‘Lets find some other place to eat ‘, I muttered, annoyingly flipping the waxy pages of the menu before I decided I did not want to eat there. Barely few days after I came to the States, eating at a chinese restaurant which did not serve chicken manchurian or hakka noodles made little sense to me. Hurriedly grabbing the handbag I got up, blatantly asking him to hunt down the Chinatown for a place which serves decent chinese food.
Four year since, as much as I enjoy american-chinese at restaurants out here, when it comes to cooking at home, we settle for indo – chinese. Growing up, I fondly ate noodles for sunday breakfast or evening snackage. My mom made them slightly greasy, soaking in sauce and tossed them with lots of colorful vegetables, sometimes she added shredded chicken, sometimes couple of runny eggs atop did the trick.
Hakka noodles or Veg Chowmein is an extremely popular (indo-chinese) street food in India.Cooke with Chinese condiments and Indian spices, it is an addictive treat.I can picture many of you scratching your heads right now. The way noodles are cooked has nothing to do with cuisine of Hakka in China. It just derives its name from there.Thin noodles are tossed in a spicy sauce and served on their own or as a side.
What is it about these? the sauce? spices? or is it the union of cuisines?
Again, like with most indian cooking, there are no set rules regarding how these have to be made. No two recipes will be the same, everyone makes them the way they like it.On my recent trip to Delhi, I was flabbergasted to see ‘chef’s special’ hakka noodles tossed with cashew nuts and sherry soaked cherries. Now beat that imaginative cooking!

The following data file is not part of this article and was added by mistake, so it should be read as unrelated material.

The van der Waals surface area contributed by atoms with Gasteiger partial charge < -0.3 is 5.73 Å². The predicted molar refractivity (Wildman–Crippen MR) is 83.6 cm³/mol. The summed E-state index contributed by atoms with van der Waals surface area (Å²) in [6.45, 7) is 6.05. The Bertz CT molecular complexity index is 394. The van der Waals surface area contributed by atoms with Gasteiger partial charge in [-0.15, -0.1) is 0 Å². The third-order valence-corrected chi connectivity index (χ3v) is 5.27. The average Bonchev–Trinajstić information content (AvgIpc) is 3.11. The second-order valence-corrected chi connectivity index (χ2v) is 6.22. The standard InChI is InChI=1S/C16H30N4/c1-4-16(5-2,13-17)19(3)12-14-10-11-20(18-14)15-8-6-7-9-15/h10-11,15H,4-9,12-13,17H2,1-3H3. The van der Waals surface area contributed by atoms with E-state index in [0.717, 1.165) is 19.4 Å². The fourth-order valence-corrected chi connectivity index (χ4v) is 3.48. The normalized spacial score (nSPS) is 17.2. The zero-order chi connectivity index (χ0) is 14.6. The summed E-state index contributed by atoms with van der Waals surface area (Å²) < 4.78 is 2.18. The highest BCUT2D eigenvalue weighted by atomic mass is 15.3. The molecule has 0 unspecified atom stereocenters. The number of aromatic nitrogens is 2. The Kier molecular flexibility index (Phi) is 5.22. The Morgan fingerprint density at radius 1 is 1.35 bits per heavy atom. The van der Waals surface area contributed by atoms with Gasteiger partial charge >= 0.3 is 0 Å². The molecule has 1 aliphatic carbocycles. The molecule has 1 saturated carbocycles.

After I posted Gobi Manchurian a few months back, many of you asked what I usually serve it with (if not as an appetizer). Mostly I make hakka noodles alongside.
You can add or skip any vegetables in this recipe. Just make sure that the vegetables have similar cooking time and they are cut in almost (similar) sizes.
Ingredients (serves 2 -4)
- 7 oz thin egg noodles (or any other of your choice)
- Water for boiling the noodles + 1/2 tsp salt
- 1/2 tbsp oil (for rubbing on boiled noodles, use any neutral oil)
- 5 tbsp oil (use any neutral oil)
- 2 garlic cloves, finely chopped
- 1/2 ” fresh ginger shoot,minced
- 1 cup sliced onions
- 1/4 cup scallions, white parts
- 1-2 thai green chillies , slit open, seeded(if you want)
- 1 cup cabbage, finely shredded
- 1 medium carrot, finely cut into spears
- 1/2 cup bell peppers (I have used a mix of colors)
- 1/4 cup scallions (green parts)
- Salt to taste
For the sauce
- 1 tbsp tomato paste (or puree)
- 1-1.5 tbsp dark soy sauce (depending on brand you can adjust the quantity, I use this brand)
- 2 garlic cloves (minced)
- 1/4 tsp garam masala
- 1.5 tbsp white vinegar (or to taste)
- 1/2 tsp red chilli flakes (or to taste)
- 1 tsp honey (or brown sugar)
- 1 tsp pure sesame oil ( optional but recomended for authentic taste)
In a bowl, mix together the ingredients listed under the sauce and set aside for 15 minutes.
Meanwhile, cook the noodles in salted water as per package instructions. Drain the noodles, rinse under cold water and rub with 1/2 tbsp oil.Set aside to cool down.
In a wok, heat up the oil on medium – high. Add the chopped garlic, minced ginger to the oil and let cook for 5-8 seconds till you smell the aroma. Add the sliced onions, scallions (white parts) and green chillies to the wok and continue cooking till onions start to turn light brown on the edges. Add the sauce mix prepared above to the wok and cook on high for 2-4 minutes till the mixture thickens and gets a shiny.
Next, add the cabbage, carrots, bell peppers to the wok and saute for 1-2 minutes(just so they get coated in the sauce but retain their crunch). Add boiled noodles to next along with green parts of the scallions. Toss everything together and check the seasoning,adjust salt if required.
Notes:- I highly recommend letting the noodles sit for 30-40 minutes before you serve them. Warm them up slightly and add fried eggs, tofu to them. If adding a protein (chicken, shrimp), preferably add them cooked at the point when you add vegetables so that they get coated in sauce too.